Michigan health department reverses course, updates to CDC COVID-19 quarantine guidelinesJanuary 3, 2022
Dec. 31, 2021
Just two days after saying it was not adopting shorter federal COVID-19 isolation and quarantine guidelines, the Michigan health department announced that it now plans to update them.
The state health department said Friday it is updating its state guidance “to reflect the recent recommendations from the Centers for Disease Control and Prevention.”
“Notably,” the announcement said, “the CDC recommends a shortening of the quarantine and isolation duration for those who aren’t vaccinated or haven’t received their booster to five days followed by an additional five days of wearing a well-fitting mask around others.”
Earlier this week, the Michigan Department of Health & Human Services said it needed more time to review the “the supporting evidence” before making changes to its guidelines.
The Free Press left a message with a health department seeking further comment.
As new virus variants emerge and a multitude of agencies — local, county, state and federal, as well as private employers — offer their own recommendations and requirements, it’s easy to see why some Michiganders might be confused and frustrated.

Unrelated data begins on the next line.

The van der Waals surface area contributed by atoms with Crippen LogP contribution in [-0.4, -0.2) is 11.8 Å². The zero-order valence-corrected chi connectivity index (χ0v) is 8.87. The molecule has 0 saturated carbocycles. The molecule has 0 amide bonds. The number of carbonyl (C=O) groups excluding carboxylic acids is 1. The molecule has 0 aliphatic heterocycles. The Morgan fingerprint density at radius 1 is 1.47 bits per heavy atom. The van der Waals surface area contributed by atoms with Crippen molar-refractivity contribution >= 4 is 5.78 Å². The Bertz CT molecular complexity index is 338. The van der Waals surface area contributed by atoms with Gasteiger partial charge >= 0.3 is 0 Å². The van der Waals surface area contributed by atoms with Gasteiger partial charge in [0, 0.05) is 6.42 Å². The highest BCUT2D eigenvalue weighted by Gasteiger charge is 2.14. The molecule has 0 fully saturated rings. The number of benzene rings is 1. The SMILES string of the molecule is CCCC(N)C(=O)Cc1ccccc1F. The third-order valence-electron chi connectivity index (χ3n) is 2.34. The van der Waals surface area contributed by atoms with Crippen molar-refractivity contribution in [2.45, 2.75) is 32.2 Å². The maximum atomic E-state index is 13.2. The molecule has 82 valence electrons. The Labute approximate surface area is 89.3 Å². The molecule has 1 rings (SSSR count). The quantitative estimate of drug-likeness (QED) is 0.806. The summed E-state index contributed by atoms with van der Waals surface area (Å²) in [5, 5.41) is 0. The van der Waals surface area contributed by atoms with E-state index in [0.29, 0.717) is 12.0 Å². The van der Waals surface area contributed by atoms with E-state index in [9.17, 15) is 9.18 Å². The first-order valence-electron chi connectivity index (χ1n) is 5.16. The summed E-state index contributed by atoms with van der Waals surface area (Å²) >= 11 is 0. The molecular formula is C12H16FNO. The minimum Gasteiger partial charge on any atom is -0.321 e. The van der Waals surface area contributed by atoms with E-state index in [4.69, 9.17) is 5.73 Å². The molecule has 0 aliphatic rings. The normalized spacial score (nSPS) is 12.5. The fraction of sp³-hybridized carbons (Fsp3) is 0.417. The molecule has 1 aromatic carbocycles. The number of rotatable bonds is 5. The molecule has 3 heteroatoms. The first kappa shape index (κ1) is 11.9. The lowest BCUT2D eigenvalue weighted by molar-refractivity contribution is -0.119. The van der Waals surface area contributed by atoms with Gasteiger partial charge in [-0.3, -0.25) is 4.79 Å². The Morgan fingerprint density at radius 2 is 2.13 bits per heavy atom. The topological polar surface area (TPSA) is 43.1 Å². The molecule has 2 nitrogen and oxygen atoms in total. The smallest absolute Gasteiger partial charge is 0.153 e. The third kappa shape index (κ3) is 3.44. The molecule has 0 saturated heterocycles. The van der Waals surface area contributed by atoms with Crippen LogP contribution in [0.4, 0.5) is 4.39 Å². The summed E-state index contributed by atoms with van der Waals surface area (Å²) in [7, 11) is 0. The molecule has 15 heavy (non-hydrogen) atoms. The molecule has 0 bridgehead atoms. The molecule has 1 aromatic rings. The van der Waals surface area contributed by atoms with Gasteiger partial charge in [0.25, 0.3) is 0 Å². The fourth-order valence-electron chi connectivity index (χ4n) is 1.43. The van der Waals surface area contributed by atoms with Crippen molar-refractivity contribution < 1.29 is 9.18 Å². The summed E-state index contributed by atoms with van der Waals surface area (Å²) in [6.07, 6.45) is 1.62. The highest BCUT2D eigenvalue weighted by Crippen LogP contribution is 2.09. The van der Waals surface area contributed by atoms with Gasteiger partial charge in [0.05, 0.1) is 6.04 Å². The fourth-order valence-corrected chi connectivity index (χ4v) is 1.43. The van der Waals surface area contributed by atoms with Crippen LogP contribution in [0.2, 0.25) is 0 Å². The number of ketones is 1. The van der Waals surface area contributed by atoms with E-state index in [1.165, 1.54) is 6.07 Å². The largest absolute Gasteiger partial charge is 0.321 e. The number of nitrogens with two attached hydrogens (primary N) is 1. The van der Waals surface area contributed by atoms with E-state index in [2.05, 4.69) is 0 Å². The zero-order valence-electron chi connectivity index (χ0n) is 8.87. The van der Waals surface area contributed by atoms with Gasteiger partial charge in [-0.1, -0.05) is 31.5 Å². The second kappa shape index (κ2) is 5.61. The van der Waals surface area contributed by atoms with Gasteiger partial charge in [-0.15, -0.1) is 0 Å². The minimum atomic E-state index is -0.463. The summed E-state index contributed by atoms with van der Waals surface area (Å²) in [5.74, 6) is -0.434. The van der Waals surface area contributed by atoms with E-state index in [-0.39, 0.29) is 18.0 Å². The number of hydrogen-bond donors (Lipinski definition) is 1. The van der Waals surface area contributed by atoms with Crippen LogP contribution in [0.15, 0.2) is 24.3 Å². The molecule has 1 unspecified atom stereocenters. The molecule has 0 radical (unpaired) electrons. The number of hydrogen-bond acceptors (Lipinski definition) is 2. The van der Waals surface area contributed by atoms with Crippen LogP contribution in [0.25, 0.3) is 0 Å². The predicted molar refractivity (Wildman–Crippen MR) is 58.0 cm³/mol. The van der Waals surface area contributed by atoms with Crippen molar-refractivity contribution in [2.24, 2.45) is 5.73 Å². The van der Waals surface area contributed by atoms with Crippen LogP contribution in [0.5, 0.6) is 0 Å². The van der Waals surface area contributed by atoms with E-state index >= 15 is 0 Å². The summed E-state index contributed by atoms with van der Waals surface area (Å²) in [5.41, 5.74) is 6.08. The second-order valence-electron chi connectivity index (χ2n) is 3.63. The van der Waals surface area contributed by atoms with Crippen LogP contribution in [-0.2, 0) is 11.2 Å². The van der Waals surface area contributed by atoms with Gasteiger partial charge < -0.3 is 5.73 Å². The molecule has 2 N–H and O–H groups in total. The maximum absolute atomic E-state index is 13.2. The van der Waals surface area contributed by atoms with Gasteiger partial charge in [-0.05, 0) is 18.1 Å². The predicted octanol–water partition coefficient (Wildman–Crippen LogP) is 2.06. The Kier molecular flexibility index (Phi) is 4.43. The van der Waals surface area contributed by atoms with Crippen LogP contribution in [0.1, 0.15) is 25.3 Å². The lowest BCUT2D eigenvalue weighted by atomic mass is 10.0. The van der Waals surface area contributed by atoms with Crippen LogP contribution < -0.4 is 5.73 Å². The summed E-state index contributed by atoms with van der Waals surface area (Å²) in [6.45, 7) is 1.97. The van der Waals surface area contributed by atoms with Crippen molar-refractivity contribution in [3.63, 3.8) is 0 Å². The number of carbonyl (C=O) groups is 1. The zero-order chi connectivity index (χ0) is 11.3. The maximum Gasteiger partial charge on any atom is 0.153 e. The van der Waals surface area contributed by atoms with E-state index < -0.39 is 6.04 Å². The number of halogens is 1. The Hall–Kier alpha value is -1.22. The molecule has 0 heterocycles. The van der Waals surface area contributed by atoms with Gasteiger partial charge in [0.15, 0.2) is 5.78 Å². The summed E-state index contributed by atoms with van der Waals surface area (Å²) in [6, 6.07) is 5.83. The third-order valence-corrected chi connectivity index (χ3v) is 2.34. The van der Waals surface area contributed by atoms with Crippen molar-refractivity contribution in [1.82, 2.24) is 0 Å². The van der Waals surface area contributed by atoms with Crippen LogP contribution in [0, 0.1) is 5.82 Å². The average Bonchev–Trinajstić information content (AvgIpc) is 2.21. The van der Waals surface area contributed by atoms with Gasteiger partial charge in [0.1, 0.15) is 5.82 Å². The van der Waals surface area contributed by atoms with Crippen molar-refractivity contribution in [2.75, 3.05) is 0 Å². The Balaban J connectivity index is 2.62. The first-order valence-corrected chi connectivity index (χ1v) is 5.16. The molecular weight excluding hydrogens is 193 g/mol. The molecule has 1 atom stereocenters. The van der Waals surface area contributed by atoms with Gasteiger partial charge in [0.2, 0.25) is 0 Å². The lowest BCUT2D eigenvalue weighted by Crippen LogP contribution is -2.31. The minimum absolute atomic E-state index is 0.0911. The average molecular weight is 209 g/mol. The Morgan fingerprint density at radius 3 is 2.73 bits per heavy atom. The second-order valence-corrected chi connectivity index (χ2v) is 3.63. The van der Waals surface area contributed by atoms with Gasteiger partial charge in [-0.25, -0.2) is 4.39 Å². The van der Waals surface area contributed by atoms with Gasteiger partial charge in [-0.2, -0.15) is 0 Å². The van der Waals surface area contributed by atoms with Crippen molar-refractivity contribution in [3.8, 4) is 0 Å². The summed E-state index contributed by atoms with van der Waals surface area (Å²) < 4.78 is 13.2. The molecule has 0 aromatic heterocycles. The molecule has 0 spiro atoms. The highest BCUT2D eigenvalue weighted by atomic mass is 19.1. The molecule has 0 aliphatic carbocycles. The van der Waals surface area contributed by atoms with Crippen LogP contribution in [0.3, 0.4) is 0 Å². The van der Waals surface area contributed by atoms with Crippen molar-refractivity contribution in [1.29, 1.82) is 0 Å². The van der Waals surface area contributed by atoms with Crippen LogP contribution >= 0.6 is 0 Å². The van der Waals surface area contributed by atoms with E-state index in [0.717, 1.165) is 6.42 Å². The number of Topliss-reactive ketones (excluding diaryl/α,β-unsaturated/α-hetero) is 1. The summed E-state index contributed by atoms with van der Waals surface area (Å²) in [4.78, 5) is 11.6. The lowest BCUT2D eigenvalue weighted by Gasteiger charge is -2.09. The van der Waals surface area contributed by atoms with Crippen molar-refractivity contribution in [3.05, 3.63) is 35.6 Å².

Michigan broke a pandemic record Wednesday for new daily cases. State health officials reported a two-day total of 25,858 confirmed cases — an average of 12,929 per day.
Dr. Natasha Bagdasarian, the health department’s chief medical executive, said Friday that vaccinations are “the best protection against severe illness and hospitalization,” and urged all Michiganders who are 5 and older to get vaccinated as soon as possible.
Bagdasarian also said the most recent updates to the quarantine and isolation guidelines are “a reflection on our progress as we learn more about COVID,” but “we are not in the clear as variants like omicron continue to create new challenges.”
Health officials said state data shows those who are unvaccinated have 4.3 times the risk of testing positive for COVID-19 and 12.2 times the risk of dying from COVID-19 compared to people who are fully vaccinated.